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### Mathematical Induction

```
Date: 07/01/98 at 08:57:26
From: teo eng soon
Subject: Mathematical induction

"Proof by induction does not prove anything, because in the inductive
step, one makes the assumption that P(k) is true. Since one has to do
this for each k, one has assumed what was to be proved in the first
place, and so the proof is invalid."

What is wrong with the above argument?
```

```
Date: 07/01/98 at 09:30:09
From: Doctor Allan
Subject: Re: mathematical induction

Hi there!

Here is what goes wrong in the argument:

When you generally prove something using induction, you first prove
that the theorem is true for (typically) n = 1. This is called the
basis of the proof. Afterwards you prove that if it is true for P(k)
then it is true for P(k+1).

As the argument states, it is true that you assume P(k) in order to
prove P(k+1), but you can do that because you have proven the
statement for P(1). So the argument forgets the basis of the proof:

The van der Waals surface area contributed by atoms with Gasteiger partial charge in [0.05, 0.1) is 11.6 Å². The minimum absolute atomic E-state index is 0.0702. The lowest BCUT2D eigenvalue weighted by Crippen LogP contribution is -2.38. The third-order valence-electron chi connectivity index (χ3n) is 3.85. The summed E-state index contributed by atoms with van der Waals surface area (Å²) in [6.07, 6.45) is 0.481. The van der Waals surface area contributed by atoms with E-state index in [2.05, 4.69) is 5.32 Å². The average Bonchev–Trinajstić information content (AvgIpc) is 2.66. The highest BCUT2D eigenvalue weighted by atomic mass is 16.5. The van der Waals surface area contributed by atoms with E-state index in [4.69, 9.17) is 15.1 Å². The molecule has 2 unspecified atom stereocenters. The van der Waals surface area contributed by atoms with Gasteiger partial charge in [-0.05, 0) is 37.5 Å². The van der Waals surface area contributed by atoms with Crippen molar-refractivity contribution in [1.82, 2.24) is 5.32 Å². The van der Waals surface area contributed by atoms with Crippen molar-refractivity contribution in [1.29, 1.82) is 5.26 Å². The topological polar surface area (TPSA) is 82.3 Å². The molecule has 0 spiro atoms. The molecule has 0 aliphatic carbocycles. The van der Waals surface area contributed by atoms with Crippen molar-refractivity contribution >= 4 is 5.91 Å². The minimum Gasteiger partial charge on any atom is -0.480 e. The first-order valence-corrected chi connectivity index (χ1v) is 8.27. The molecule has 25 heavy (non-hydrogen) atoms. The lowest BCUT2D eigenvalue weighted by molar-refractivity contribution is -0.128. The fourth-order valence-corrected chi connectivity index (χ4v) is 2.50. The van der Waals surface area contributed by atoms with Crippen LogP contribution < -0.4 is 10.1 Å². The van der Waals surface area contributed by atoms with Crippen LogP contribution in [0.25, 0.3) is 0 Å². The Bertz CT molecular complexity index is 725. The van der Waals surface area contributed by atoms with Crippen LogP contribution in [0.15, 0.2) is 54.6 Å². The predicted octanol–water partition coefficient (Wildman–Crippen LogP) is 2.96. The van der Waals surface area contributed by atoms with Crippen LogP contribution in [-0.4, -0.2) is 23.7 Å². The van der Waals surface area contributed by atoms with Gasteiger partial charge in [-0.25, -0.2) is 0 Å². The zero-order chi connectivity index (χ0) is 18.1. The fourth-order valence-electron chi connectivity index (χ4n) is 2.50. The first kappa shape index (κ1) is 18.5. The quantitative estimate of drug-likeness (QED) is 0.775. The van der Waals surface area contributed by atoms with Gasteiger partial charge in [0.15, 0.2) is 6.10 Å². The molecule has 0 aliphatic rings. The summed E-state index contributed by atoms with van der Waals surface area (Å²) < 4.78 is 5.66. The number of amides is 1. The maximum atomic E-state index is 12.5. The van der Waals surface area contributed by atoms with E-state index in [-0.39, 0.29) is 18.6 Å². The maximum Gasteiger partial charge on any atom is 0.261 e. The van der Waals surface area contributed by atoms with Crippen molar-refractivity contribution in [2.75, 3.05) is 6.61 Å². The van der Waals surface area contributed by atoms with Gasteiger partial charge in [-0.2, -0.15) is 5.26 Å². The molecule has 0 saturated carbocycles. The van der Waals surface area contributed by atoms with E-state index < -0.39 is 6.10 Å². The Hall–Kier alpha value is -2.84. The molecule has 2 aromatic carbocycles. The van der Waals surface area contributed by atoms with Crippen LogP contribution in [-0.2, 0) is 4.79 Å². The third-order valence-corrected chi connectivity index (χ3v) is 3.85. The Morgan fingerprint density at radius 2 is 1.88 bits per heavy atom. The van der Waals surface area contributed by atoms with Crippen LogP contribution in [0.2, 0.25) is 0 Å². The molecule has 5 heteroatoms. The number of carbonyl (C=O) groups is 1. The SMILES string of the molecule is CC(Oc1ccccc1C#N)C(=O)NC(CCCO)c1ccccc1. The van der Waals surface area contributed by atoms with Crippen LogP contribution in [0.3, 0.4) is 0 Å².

Let me give you an example:

Say I want to prove that n = n+1 for all n, and I assume P(k) as in
the argument. Then k = k+1. I need to prove that k+1 = k+2 (the
statement P(k+1)). But k+1 = k + 1 = k+1 + 1 = k+2 (here the second
equality comes from the fact that we have assumed P(k). This is
nonsense, and it only works because I have forgotten to prove the
basis: that 1 = 1+1 = 2, and of course I cannot do that.

So as you see it is quite easy to prove weird things using induction
if you forget the basis of the proof, and that is exactly the case
with the argument you mention. If you prove P(1) and thereafter prove
'if P(k) then P(k+1)' then proof by induction is a completely sound
method of proof.

I hope this helped. If something in my explanation is unclear please
write again.

- Doctor Allan, The Math Forum
http://mathforum.org/dr.math/
```
Associated Topics:
High School Logic

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